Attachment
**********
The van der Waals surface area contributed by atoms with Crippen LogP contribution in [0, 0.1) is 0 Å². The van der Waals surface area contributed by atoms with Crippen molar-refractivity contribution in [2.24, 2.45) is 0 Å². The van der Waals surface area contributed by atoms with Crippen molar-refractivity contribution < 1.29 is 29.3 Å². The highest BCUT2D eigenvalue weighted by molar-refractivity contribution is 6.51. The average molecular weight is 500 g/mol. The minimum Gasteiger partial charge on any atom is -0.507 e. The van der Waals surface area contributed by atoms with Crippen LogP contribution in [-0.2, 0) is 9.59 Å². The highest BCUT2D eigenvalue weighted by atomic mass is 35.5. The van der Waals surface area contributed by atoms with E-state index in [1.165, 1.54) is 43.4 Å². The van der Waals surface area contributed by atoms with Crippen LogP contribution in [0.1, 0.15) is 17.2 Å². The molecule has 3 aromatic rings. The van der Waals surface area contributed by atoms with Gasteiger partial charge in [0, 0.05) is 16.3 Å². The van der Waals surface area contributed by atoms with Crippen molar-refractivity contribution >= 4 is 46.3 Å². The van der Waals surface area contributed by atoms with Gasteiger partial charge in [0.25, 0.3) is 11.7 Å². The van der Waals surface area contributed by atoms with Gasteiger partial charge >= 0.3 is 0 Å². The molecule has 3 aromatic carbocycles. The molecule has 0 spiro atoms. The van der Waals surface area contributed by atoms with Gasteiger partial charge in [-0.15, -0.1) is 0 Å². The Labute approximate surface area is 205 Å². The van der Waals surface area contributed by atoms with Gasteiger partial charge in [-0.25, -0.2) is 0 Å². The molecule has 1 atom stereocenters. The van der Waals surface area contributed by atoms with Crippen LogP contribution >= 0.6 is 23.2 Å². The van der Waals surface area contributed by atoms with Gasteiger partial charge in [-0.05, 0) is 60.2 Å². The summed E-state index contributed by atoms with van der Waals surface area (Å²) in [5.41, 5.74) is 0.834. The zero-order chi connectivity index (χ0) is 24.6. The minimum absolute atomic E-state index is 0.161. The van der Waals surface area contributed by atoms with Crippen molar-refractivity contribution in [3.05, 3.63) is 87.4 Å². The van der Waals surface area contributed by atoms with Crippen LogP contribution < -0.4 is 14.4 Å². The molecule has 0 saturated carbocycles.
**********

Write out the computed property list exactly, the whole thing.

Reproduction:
The van der Waals surface area contributed by atoms with Crippen LogP contribution in [0, 0.1) is 0 Å². The van der Waals surface area contributed by atoms with Crippen molar-refractivity contribution in [2.24, 2.45) is 0 Å². The van der Waals surface area contributed by atoms with Crippen molar-refractivity contribution < 1.29 is 29.3 Å². The highest BCUT2D eigenvalue weighted by molar-refractivity contribution is 6.51. The average molecular weight is 500 g/mol. The minimum Gasteiger partial charge on any atom is -0.507 e. The van der Waals surface area contributed by atoms with Crippen LogP contribution in [-0.2, 0) is 9.59 Å². The highest BCUT2D eigenvalue weighted by atomic mass is 35.5. The van der Waals surface area contributed by atoms with E-state index in [1.165, 1.54) is 43.4 Å². The van der Waals surface area contributed by atoms with Crippen LogP contribution in [0.1, 0.15) is 17.2 Å². The molecule has 3 aromatic rings. The van der Waals surface area contributed by atoms with Gasteiger partial charge in [0, 0.05) is 16.3 Å². The van der Waals surface area contributed by atoms with Crippen molar-refractivity contribution >= 4 is 46.3 Å². The van der Waals surface area contributed by atoms with Gasteiger partial charge in [0.25, 0.3) is 11.7 Å². The van der Waals surface area contributed by atoms with Gasteiger partial charge >= 0.3 is 0 Å². The molecule has 3 aromatic carbocycles. The molecule has 0 spiro atoms. The van der Waals surface area contributed by atoms with Gasteiger partial charge in [-0.15, -0.1) is 0 Å². The Labute approximate surface area is 205 Å². The van der Waals surface area contributed by atoms with Gasteiger partial charge in [-0.25, -0.2) is 0 Å². The molecule has 1 atom stereocenters. The van der Waals surface area contributed by atoms with Crippen LogP contribution >= 0.6 is 23.2 Å². The van der Waals surface area contributed by atoms with Gasteiger partial charge in [-0.05, 0) is 60.2 Å². The summed E-state index contributed by atoms with van der Waals surface area (Å²) in [5.41, 5.74) is 0.834. The zero-order chi connectivity index (χ0) is 24.6. The minimum absolute atomic E-state index is 0.161. The van der Waals surface area contributed by atoms with Crippen molar-refractivity contribution in [3.05, 3.63) is 87.4 Å². The van der Waals surface area contributed by atoms with Crippen LogP contribution < -0.4 is 14.4 Å². The molecule has 0 saturated carbocycles.